Why DSLR’s Using Continuous Lighting Have Exposure Problems

29 12 2012

I’m often asked when we will be putting out a diffuser for LED Continuous Light Units.  The answer to that is, the problem with your images may have issues that have nothing to do with diffusion.  It’s the nature of continuous light sources.  They do not have metering!

If you have a continuous light source, when your subject moves closer to the light, of course your subject will be brighter.  To compensate for that, your DSLR will typically meter on your subject’s face, therefore it will instantly increase the shutter speed or close the aperture to make sure the face isn’t blown out.  When the camera does this, the background becomes dark.  That’s because the difference in the mixture of your continuous light and the background is greater.

Using continuous lighting is therefore preferable for subjects that do not move (as in, portraiture).  Additionally, the color temperature of your light will typically not match the background light.  You could use a warming, “tungsten” color filter, but when the camera’s auto white balance corrects the color temperature in, say, auto white balance, the entire image will look neutral balanced, or like it was taken outdoors on a cloudy day.  This will then no longer look like an indoor image.

This is the reason flash units are used by professionals.  Reason 1) TTL metering and the ability to “mix” your available light with your flash pop, 2) auto white balance using flash will produce a midway color temperature between the incandescent tungsten and your subject.

Quick, Easy and Cheap Off-Camera Flash Setup

28 12 2012

I just had a person write me and ask – what do I do to set up my flash off-camera?  Specifically what do I buy?  What hardware do I get?  Well it’s always my pleasure to help.  So here you go!

How Brick And Mortar Camera Stores Can Thrive

27 12 2012

photo industry reporter

This is my interview with Photo Industry Reporter.  Part of my job is to support our retailers, and this has brought me around the world with a unique perspective of camera retailing.  Not only am I a photographer, I am a photographic supplier with my line in thousands of stores worldwide.

Most importantly, I’m a consumer.  And I am a person who bought a cheese grater at a county fair when I don’t even cook.  I never used it, but I had to have it.  Read the article for more – click here

The Eagle Snatching Baby Video – How You Can Tell It’s A Hoax

20 12 2012

These guys were brilliant! It really looks like an eyewitness video, with the uneven handheld panning, the comments and the camera reaction of them running to see if the baby was ok. But the one thing they missed was the shadows. Between six frames, the angle of the sun changes from behind the lens and over the right shoulder to the left of the lens.

Using the shadows, you can tell which objects were animated creations, and which were really at the park. Still it’s a brilliant video:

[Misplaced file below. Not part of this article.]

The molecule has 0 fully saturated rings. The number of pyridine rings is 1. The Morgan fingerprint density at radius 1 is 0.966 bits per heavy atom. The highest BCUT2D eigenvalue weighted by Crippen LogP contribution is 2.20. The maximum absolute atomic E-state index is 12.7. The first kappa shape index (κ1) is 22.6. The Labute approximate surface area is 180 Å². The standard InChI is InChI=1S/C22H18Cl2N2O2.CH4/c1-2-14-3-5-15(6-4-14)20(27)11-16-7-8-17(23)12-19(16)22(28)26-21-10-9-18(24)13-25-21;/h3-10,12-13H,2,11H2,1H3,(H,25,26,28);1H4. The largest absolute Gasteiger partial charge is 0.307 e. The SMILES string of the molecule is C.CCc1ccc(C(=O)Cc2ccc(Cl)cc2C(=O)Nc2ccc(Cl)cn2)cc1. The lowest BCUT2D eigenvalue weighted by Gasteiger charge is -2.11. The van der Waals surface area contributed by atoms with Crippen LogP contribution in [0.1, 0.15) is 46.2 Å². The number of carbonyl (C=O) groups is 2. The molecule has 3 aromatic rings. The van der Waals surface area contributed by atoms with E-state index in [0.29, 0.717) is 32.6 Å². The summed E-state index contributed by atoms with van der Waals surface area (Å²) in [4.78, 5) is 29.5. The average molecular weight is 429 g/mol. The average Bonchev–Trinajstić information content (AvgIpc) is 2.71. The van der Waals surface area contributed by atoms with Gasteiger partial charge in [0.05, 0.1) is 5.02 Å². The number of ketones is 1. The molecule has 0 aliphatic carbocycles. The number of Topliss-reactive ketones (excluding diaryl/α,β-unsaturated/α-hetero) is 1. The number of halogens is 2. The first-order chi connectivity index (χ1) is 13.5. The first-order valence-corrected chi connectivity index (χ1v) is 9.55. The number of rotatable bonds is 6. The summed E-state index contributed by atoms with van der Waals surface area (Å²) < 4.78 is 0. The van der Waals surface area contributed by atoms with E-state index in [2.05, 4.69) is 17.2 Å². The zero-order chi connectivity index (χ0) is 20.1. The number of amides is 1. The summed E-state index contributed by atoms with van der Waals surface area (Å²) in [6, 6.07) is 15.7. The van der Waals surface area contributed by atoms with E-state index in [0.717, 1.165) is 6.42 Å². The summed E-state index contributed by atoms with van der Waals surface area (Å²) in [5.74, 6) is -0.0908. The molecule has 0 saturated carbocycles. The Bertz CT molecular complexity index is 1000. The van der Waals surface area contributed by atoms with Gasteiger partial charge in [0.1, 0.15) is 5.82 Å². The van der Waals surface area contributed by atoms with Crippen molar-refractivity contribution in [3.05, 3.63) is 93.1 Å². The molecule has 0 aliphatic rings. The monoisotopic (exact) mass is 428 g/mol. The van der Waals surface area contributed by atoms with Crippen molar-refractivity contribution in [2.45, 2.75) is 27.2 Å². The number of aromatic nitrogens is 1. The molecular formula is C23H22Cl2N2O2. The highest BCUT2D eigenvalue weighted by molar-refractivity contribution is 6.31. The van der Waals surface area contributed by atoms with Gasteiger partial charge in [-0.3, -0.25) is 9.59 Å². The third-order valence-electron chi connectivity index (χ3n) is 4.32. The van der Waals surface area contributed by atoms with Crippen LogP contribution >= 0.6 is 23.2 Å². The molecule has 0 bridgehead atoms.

And here’s the viral YouTube that has gotten over 10 million hits overnight:

How To Fix Underexposure In Snow

15 12 2012

Hi from Gary –

I got a great question asking why shots taken in the snow look so “murky”. Winter photography is bathed in bright white, and cameras are designed to expose scenes to middle grey. Most imaging situations can be accurately metered by trying to get everything overall to be in the middle, between highest brightness and lowest darkness. When you are shooting in show, everything is nearer the bright end of the range.

New cameras that do “face tracking” do a pretty good job of making the snow white because it is exposing for the person’s face. Absent that, if you just take a photo of white snow, the camera doesn’t know it’s snow (some advanced point-and-shoot cameras actually have a “snow” mode!) so the snow will be grey.

Overriding your exposure is something that has to be done only in special situations. Overabundance of white in the scene would typically call for an intentional overexposure override (+1,+2). Conversely, overabundance of black in a scene should be treated with a (-1,-2) underexposure, because your camera may think that all of that black should be grey, which would way overexpose the faces.

Here’s a little video that shows how this all works:

From Paris – Salon De La Photo

14 12 2012

(Hi this is Gary)

This was a huge trade show. An estimated 80,000 people went through it, which is like six times the number of people that go to WPPI. Photography is huge in France, and the crowd is very different than the US. Everybody there is very knowledgeable about technical details, and most everybody there has been shooting for years.

So it was a pleasure to address a group that understood diverse advanced topics such as high speed sync, and synchro-flash techniques, and spoofing the camera with a false white balance.

This video is in French, and I’ll work on an english overdub. We have a loyal following in France and eastern Canada.

Two Flash Shoot At Palace Trianon Palais (English Overdub)

14 12 2012

This is the english translation of a shoot I did at Versailles, France. I wanted to show how much I could do with only two speedlight flashes with one lightstand, a radio trigger, and Gary Fong flash accessories including the Lightsphere Collapsible Snoot, and the color domes. The original video is below, and doesn’t look like a Kung Fu movie